A protein chip, also known as a protein microarray, is a tool used in clinical diagnostics, but also in molecular biology research and food and environmental analysis. A very related method is the DNA chip. In terms of functionality, the protein chip technique is comparable to an ELISA (short for: Enzyme-linked Immunosorbent Assay) in a smaller format. Here, proteins are immobilized on a carrier chip made of plastic or glass in a precise arrangement. Frequently used proteins are antibodies, which are also referred to as antibody chips. The protein chip technique offers the possibility to capture every binding to a protein in an assay format. For example, enzymes are used as coupling proteins for the detection of specific substrates or antigens in a biological sample.
Protein chip technology can be used for many detections. For example, as evidence for the reduction of antibody and reagent requirements or as evidence for even the lowest concentrations of biomarkers. In this context, protein chip technology is used in the context of diagnostics (clinical) and research, but also in food analysis and environmental analysis. Thanks to protein chip technology, progress has been made in recent years, particularly in diagnostics (clinical), especially in the determination of tumor markers, but also in autoimmune diseases and infectious diseases.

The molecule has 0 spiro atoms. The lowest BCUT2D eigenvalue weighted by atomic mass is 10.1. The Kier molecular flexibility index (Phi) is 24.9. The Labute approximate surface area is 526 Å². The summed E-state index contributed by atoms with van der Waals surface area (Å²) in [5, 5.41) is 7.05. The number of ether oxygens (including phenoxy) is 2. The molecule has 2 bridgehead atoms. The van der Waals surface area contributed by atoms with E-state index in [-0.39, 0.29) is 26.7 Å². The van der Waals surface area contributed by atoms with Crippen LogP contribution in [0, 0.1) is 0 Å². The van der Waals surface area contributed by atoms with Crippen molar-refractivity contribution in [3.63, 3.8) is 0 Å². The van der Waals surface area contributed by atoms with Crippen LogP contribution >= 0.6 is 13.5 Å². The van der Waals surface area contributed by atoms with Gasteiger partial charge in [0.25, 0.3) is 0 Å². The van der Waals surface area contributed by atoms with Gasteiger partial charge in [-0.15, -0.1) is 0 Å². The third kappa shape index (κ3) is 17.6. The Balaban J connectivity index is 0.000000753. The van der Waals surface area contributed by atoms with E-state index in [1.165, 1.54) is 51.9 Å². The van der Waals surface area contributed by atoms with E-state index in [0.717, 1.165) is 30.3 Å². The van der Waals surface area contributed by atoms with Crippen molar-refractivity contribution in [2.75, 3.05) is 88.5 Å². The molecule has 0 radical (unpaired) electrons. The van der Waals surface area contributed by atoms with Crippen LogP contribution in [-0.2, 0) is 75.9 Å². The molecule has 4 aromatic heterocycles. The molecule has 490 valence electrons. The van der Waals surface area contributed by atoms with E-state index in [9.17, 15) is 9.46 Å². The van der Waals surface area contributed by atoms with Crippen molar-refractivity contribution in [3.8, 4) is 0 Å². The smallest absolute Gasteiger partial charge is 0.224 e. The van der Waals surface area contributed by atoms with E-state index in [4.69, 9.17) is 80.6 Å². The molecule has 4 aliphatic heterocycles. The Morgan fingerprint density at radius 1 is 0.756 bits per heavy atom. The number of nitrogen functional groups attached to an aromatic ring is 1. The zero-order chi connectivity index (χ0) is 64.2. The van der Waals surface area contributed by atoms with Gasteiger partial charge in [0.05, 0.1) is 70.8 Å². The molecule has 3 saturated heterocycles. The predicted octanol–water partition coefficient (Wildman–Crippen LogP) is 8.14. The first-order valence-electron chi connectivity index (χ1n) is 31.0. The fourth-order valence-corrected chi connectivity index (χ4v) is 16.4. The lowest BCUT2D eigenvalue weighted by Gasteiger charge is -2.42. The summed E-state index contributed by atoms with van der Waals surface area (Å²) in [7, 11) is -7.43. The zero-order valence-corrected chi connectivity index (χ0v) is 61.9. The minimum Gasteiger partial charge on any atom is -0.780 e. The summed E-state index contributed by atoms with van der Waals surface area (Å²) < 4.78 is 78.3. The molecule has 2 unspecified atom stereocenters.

And also research has been able to achieve some results in recent years thanks to protein chip technology, such as in the context of function determination in high-throughput procedures or in the search for substrate for ligands, kinases or protein interactions. With one protein, the protein chip technology has already progressed very far – with the Protein A Chip. This sensor chip is used for orientation-specific binding of antibodies (human) via the Fc region. Companies can purchase these sensor chips if they need or want to provide appropriate evidence. The Protein A Chip offers time and effort savings due to the ready-to-use sensor chips, which eliminates the need to develop immobilization and regeneration conditions. This type of Protein Chip binds antibodies from various mammalian species, primarily human antibodies of the IgG1, IgG2 and IgG4 subclasses, but does not bind Fab fragments – quite unlike native Protein A.
So far, the protein chip technology is mainly used in research, although there are already some approaches to use the protein chip in diagnostics. There are efforts that soon – perhaps even in doctors’ offices – diseases can be detected within a short time thanks to this method for determining antibodies. This would be a quantum leap for on-site diagnostics. Up to now, time-consuming examinations have had to be carried out and, above all, the samples have had to be sent to laboratories. For the patients, a long waiting period then begins, full of hope and anxiety.
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